Applied and Environmental Microbiology

Antiviral Wolbachia strains associate with Aedes aegypti endoplasmic reticulum membranes and induce lipid droplet formation to restrict dengue virus replication

Robson K. Loterio, Ebony A. Monson, Rachel Templin, Jyotika T. de Bruyne, Heather A. Flores, Jason M. Mackenzie, Georg Ramm, Karla J. Helbig, Cameron P. Simmons, Johanna E. Fraser,  Applied and Environmental Microbiology,  2023.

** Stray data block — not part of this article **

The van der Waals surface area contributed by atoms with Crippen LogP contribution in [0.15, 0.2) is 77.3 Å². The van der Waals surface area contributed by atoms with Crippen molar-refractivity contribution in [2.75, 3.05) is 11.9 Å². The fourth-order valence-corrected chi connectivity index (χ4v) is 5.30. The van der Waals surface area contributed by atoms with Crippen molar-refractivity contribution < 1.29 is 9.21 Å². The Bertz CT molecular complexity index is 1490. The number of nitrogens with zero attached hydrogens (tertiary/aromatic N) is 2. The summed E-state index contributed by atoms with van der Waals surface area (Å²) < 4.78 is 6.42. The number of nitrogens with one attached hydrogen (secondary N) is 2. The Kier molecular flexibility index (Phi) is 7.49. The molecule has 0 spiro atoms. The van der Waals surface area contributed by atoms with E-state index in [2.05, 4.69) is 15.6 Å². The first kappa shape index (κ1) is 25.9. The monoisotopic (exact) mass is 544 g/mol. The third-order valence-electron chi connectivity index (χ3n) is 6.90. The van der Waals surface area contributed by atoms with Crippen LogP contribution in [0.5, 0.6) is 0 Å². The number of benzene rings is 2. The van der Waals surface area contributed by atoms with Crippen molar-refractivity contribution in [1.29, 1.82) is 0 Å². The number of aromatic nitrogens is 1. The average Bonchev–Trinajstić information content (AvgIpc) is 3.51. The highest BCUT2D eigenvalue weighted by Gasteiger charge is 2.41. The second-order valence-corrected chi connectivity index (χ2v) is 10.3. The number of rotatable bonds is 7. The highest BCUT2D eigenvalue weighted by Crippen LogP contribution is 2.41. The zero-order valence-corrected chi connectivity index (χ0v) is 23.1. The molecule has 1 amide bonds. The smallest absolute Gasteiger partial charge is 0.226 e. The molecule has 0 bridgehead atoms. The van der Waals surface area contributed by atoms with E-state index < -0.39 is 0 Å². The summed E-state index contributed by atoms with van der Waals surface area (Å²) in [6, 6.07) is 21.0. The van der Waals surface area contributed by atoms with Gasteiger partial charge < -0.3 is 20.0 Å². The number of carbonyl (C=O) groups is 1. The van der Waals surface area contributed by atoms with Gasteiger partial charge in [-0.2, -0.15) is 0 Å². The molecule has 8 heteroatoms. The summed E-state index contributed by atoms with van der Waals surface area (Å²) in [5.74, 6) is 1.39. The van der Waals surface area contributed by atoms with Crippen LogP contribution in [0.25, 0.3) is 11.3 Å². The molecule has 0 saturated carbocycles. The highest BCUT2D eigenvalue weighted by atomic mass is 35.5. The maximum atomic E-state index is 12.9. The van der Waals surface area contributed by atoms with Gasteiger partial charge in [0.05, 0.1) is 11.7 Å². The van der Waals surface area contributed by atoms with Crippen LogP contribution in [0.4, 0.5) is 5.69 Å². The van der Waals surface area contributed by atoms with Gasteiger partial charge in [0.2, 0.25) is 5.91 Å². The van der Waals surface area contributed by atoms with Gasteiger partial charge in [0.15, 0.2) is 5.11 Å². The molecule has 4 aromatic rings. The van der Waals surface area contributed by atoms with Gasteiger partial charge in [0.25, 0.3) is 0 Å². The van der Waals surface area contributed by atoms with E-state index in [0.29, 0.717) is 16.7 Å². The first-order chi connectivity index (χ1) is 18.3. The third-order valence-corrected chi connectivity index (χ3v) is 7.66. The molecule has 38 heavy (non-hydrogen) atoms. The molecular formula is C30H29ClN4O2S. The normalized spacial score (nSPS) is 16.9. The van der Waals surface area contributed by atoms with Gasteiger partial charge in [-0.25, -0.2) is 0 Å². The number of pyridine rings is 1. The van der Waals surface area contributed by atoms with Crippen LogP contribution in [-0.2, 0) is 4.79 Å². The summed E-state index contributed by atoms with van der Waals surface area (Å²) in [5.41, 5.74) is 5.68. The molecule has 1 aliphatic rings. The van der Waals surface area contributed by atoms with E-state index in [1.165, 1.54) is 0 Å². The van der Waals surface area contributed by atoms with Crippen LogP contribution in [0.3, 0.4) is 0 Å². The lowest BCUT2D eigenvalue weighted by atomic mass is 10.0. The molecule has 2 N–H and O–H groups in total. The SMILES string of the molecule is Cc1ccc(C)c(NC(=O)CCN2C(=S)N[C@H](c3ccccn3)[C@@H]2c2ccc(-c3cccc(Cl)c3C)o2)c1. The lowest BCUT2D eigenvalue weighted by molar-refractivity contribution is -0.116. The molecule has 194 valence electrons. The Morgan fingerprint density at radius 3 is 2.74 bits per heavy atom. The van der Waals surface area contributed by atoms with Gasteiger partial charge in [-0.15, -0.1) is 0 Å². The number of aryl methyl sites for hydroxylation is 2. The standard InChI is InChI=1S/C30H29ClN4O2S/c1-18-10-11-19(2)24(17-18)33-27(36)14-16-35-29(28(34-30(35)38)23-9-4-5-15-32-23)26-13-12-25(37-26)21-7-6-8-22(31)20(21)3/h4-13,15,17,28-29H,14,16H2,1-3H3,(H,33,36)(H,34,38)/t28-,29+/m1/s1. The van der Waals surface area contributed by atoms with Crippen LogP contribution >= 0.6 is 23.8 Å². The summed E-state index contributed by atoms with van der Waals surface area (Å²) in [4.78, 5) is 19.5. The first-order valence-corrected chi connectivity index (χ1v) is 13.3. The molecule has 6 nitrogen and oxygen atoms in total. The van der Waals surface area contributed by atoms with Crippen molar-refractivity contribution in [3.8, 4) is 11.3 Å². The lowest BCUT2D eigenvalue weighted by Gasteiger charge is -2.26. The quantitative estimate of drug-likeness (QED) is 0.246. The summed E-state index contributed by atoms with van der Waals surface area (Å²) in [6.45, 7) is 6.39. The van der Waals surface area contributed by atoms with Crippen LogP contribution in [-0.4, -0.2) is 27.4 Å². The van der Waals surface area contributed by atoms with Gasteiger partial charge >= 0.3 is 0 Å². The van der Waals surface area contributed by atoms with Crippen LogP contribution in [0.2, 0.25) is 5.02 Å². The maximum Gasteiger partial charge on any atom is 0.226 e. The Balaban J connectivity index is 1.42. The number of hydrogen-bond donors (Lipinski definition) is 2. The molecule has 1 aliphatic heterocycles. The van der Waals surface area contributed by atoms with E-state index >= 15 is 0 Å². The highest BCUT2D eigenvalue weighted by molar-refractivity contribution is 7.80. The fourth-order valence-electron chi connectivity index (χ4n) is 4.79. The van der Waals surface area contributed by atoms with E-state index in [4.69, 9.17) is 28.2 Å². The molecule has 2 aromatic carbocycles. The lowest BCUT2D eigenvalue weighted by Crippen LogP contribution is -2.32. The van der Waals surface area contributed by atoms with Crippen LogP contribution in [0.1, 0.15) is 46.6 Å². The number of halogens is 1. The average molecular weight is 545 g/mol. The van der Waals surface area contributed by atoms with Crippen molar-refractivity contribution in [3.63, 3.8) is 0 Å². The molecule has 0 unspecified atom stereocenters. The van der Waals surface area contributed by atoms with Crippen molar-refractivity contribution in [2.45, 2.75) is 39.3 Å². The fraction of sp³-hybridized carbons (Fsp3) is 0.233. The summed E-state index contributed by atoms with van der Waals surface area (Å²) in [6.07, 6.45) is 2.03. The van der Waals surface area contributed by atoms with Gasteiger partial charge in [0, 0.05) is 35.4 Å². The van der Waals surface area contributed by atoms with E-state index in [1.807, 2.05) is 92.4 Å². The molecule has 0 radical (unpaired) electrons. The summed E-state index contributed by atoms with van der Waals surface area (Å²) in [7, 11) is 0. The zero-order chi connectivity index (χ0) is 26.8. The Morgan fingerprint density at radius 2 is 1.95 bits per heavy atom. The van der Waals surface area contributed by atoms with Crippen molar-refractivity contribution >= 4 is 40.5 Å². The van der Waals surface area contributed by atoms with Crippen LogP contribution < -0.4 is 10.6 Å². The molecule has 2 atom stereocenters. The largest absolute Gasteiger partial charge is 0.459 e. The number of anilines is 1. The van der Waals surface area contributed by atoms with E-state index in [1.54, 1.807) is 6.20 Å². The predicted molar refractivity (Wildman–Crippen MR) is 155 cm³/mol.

Wolbachia are a genus of insect endosymbiotic bacteria which includes strains wMel and wAlbB that are being utilized as a biocontrol tool to reduce the incidence of Aedes aegypti-transmitted viral diseases like dengue. However, the precise mechanisms underpinning the antiviral activity of these Wolbachia strains are not well defined. Here, we generated a panel of Ae. aegypti-derived cell lines infected with antiviral strains wMel and wAlbB or the non-antiviral Wolbachia strain wPip to understand host cell morphological changes specifically induced by antiviral strains. Antiviral strains were frequently found to be entirely wrapped by the host endoplasmic reticulum (ER) membrane, while wPip bacteria clustered separately in the host cell cytoplasm. ER-derived lipid droplets (LDs) increased in volume in wMel- and wAlbB-infected cell lines and mosquito tissues compared to cells infected with wPip or Wolbachia-free controls. Inhibition of fatty acid synthase (required for triacylglycerol biosynthesis) reduced LD formation and significantly restored ER-associated dengue virus replication in cells occupied by wMel. Together, this suggests that antiviral Wolbachia strains may specifically alter the lipid composition of the ER to preclude the establishment of dengue virus (DENV) replication complexes. Defining Wolbachia’s antiviral mechanisms will support the application and longevity of this effective biocontrol tool that is already being used at scale.


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